Many people believe that as we get older we begin to lose our ability to balance. This may have been the case for previous generations, but I would say they just didn’t practice. Our nervous system is worthy of our attention because it is infinitely trainable. The different movement systems interact with each other and specific balance exercises ensure everything plays nice together.
When we do balance exercises the muscular system gets strengthened while simultaneously improving the neurological component, the nervous system. This is called coordination and agility. In other words, it’s important for our muscles to be strong but it’s important that they’re smart.
Say for example you decide you want to get in shape for skiing, so you get on a leg press machine. Good for you, but what does skiing have to do with laying on your back and pushing weight up and down on a single plane? I’m not saying there is no benefit whatsoever, but skiing creates challenges to the leg strength from many different angles depending on terrain while simultaneously negotiating the forces of gravity while moving.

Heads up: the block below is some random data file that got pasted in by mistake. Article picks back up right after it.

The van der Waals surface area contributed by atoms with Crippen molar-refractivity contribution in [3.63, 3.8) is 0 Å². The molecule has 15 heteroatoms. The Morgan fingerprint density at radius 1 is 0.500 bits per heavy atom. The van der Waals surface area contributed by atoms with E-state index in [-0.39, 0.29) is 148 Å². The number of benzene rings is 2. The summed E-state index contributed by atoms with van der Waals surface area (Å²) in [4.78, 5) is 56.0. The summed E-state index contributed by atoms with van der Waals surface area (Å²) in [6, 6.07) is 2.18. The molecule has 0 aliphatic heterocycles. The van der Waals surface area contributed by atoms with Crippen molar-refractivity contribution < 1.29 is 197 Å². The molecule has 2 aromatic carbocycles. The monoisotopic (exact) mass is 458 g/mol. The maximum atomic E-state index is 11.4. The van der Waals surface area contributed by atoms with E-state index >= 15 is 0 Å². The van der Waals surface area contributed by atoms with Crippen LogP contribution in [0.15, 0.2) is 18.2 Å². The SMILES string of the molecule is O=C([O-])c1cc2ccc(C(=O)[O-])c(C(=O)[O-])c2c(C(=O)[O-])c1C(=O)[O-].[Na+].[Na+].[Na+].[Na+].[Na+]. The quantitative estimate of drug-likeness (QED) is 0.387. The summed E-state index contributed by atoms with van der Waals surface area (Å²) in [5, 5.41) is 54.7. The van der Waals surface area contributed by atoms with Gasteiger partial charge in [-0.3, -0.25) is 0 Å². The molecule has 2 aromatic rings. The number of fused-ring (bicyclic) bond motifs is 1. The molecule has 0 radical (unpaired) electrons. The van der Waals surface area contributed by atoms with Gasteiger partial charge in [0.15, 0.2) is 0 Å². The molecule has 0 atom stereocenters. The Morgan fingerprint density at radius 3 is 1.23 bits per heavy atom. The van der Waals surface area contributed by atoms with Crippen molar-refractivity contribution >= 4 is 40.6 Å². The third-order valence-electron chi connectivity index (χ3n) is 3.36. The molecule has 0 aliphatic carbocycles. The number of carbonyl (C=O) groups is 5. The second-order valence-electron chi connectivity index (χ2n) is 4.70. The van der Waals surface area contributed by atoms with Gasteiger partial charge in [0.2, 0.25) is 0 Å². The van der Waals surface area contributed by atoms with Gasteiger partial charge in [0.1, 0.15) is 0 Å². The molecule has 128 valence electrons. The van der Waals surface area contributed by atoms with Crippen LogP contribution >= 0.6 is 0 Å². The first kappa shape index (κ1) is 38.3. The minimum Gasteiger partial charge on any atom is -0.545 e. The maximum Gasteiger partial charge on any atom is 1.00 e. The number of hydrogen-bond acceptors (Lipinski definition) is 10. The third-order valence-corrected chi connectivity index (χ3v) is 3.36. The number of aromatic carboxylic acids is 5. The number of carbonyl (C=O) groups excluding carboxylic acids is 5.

So skiing is a complex activity, it requires as much strength as it does balance.
Kinesthetic awareness is another word for coordination. Balance is largely about your wiring. When you practice balancing, you actually ‘burn in’ new neurological pathways which, when practiced enough, become new habits. After practicing a while on exercises which are progressively more challenging you become able to do things without needing to think about it.
Any exercise you do that involves the muscles and also involves balance is a good core exercise. Performing a body weight-balance exercise that strengthens the leg will also strengthen the muscles that surround the spine and better yet improve coordination.
Need some ideas for incorporating balance into your workout routine? Check out this link for balance exercises to add to your workout routine.